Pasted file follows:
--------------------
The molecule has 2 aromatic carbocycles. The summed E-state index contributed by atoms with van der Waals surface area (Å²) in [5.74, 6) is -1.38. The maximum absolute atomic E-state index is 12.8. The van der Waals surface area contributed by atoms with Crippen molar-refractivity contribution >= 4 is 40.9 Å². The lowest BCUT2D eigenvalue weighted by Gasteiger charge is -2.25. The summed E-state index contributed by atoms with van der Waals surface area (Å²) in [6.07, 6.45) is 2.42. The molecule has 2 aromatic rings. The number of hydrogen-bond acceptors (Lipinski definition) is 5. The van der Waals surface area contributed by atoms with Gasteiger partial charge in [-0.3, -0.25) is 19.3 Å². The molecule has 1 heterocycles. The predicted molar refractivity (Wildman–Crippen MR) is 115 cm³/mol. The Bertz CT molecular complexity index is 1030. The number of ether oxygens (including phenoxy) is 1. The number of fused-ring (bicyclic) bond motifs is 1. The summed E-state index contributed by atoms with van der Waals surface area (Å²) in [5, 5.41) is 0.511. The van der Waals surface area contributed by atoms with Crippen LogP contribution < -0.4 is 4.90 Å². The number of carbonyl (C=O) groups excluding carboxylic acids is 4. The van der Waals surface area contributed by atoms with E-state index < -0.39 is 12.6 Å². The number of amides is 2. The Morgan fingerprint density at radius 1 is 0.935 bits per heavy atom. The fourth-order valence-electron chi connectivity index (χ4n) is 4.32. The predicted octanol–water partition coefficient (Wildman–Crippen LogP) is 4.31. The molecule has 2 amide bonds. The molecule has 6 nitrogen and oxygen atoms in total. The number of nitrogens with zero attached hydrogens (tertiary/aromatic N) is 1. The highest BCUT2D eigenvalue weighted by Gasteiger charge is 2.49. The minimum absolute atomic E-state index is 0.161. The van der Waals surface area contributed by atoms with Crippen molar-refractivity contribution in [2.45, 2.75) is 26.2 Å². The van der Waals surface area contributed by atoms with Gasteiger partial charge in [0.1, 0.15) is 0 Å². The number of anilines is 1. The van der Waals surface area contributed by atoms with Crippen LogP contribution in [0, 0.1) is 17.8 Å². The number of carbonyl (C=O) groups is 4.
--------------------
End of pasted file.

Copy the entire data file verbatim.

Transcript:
The molecule has 2 aromatic carbocycles. The summed E-state index contributed by atoms with van der Waals surface area (Å²) in [5.74, 6) is -1.38. The maximum absolute atomic E-state index is 12.8. The van der Waals surface area contributed by atoms with Crippen molar-refractivity contribution >= 4 is 40.9 Å². The lowest BCUT2D eigenvalue weighted by Gasteiger charge is -2.25. The summed E-state index contributed by atoms with van der Waals surface area (Å²) in [6.07, 6.45) is 2.42. The molecule has 2 aromatic rings. The number of hydrogen-bond acceptors (Lipinski definition) is 5. The van der Waals surface area contributed by atoms with Gasteiger partial charge in [-0.3, -0.25) is 19.3 Å². The molecule has 1 heterocycles. The predicted molar refractivity (Wildman–Crippen MR) is 115 cm³/mol. The Bertz CT molecular complexity index is 1030. The number of ether oxygens (including phenoxy) is 1. The number of fused-ring (bicyclic) bond motifs is 1. The summed E-state index contributed by atoms with van der Waals surface area (Å²) in [5, 5.41) is 0.511. The van der Waals surface area contributed by atoms with Crippen LogP contribution < -0.4 is 4.90 Å². The number of carbonyl (C=O) groups excluding carboxylic acids is 4. The van der Waals surface area contributed by atoms with E-state index < -0.39 is 12.6 Å². The number of amides is 2. The Morgan fingerprint density at radius 1 is 0.935 bits per heavy atom. The fourth-order valence-electron chi connectivity index (χ4n) is 4.32. The predicted octanol–water partition coefficient (Wildman–Crippen LogP) is 4.31. The molecule has 2 amide bonds. The molecule has 6 nitrogen and oxygen atoms in total. The number of nitrogens with zero attached hydrogens (tertiary/aromatic N) is 1. The highest BCUT2D eigenvalue weighted by Gasteiger charge is 2.49. The minimum absolute atomic E-state index is 0.161. The van der Waals surface area contributed by atoms with Crippen molar-refractivity contribution in [2.45, 2.75) is 26.2 Å². The van der Waals surface area contributed by atoms with Gasteiger partial charge in [0.1, 0.15) is 0 Å². The number of anilines is 1. The van der Waals surface area contributed by atoms with Crippen LogP contribution in [0, 0.1) is 17.8 Å². The number of carbonyl (C=O) groups is 4.